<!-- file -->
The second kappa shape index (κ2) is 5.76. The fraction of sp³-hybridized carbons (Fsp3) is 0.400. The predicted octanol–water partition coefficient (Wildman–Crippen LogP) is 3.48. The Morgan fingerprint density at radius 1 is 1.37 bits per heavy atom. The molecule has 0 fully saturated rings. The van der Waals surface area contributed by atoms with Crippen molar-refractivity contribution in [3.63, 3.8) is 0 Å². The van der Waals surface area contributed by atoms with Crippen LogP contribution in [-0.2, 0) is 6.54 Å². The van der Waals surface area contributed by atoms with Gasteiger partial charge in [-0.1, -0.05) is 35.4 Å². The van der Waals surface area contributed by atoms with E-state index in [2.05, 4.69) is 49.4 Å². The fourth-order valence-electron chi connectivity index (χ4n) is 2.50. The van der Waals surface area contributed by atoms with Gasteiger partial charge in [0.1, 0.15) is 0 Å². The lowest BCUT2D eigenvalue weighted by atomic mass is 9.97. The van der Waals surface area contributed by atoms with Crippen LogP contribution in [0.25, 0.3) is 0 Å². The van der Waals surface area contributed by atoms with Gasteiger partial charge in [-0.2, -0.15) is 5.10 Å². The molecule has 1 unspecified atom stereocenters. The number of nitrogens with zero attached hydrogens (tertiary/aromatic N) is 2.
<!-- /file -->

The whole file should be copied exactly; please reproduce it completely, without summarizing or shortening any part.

The second kappa shape index (κ2) is 5.76. The fraction of sp³-hybridized carbons (Fsp3) is 0.400. The predicted octanol–water partition coefficient (Wildman–Crippen LogP) is 3.48. The Morgan fingerprint density at radius 1 is 1.37 bits per heavy atom. The molecule has 0 fully saturated rings. The van der Waals surface area contributed by atoms with Crippen molar-refractivity contribution in [3.63, 3.8) is 0 Å². The van der Waals surface area contributed by atoms with Crippen LogP contribution in [-0.2, 0) is 6.54 Å². The van der Waals surface area contributed by atoms with Gasteiger partial charge in [-0.1, -0.05) is 35.4 Å². The van der Waals surface area contributed by atoms with E-state index in [2.05, 4.69) is 49.4 Å². The fourth-order valence-electron chi connectivity index (χ4n) is 2.50. The van der Waals surface area contributed by atoms with Gasteiger partial charge in [0.1, 0.15) is 0 Å². The lowest BCUT2D eigenvalue weighted by atomic mass is 9.97. The van der Waals surface area contributed by atoms with Crippen LogP contribution in [0.25, 0.3) is 0 Å². The van der Waals surface area contributed by atoms with Gasteiger partial charge in [-0.2, -0.15) is 5.10 Å². The molecule has 1 unspecified atom stereocenters. The number of nitrogens with zero attached hydrogens (tertiary/aromatic N) is 2.